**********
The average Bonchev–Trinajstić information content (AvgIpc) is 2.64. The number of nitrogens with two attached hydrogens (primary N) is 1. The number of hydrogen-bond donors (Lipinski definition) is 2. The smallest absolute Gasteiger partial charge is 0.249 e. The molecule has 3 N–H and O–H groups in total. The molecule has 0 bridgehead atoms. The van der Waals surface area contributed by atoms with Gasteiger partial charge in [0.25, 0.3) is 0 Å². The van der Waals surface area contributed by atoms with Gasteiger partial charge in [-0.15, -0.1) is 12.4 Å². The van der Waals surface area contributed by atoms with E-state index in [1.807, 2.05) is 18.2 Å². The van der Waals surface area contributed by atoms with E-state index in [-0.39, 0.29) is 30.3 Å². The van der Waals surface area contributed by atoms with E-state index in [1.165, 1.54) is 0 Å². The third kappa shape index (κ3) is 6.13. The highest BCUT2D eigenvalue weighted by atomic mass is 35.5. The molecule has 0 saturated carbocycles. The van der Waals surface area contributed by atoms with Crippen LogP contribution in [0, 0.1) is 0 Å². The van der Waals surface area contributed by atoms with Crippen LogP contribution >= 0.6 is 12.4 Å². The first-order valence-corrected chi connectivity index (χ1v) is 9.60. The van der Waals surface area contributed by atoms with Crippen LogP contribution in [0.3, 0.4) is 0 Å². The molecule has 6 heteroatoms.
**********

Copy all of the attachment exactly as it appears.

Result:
The average Bonchev–Trinajstić information content (AvgIpc) is 2.64. The number of nitrogens with two attached hydrogens (primary N) is 1. The number of hydrogen-bond donors (Lipinski definition) is 2. The smallest absolute Gasteiger partial charge is 0.249 e. The molecule has 3 N–H and O–H groups in total. The molecule has 0 bridgehead atoms. The van der Waals surface area contributed by atoms with Gasteiger partial charge in [0.25, 0.3) is 0 Å². The van der Waals surface area contributed by atoms with Gasteiger partial charge in [-0.15, -0.1) is 12.4 Å². The van der Waals surface area contributed by atoms with E-state index in [1.807, 2.05) is 18.2 Å². The van der Waals surface area contributed by atoms with E-state index in [-0.39, 0.29) is 30.3 Å². The van der Waals surface area contributed by atoms with E-state index in [1.165, 1.54) is 0 Å². The third kappa shape index (κ3) is 6.13. The highest BCUT2D eigenvalue weighted by atomic mass is 35.5. The molecule has 0 saturated carbocycles. The van der Waals surface area contributed by atoms with Crippen LogP contribution in [0, 0.1) is 0 Å². The van der Waals surface area contributed by atoms with Crippen LogP contribution >= 0.6 is 12.4 Å². The first-order valence-corrected chi connectivity index (χ1v) is 9.60. The van der Waals surface area contributed by atoms with Crippen LogP contribution in [0.3, 0.4) is 0 Å². The molecule has 6 heteroatoms.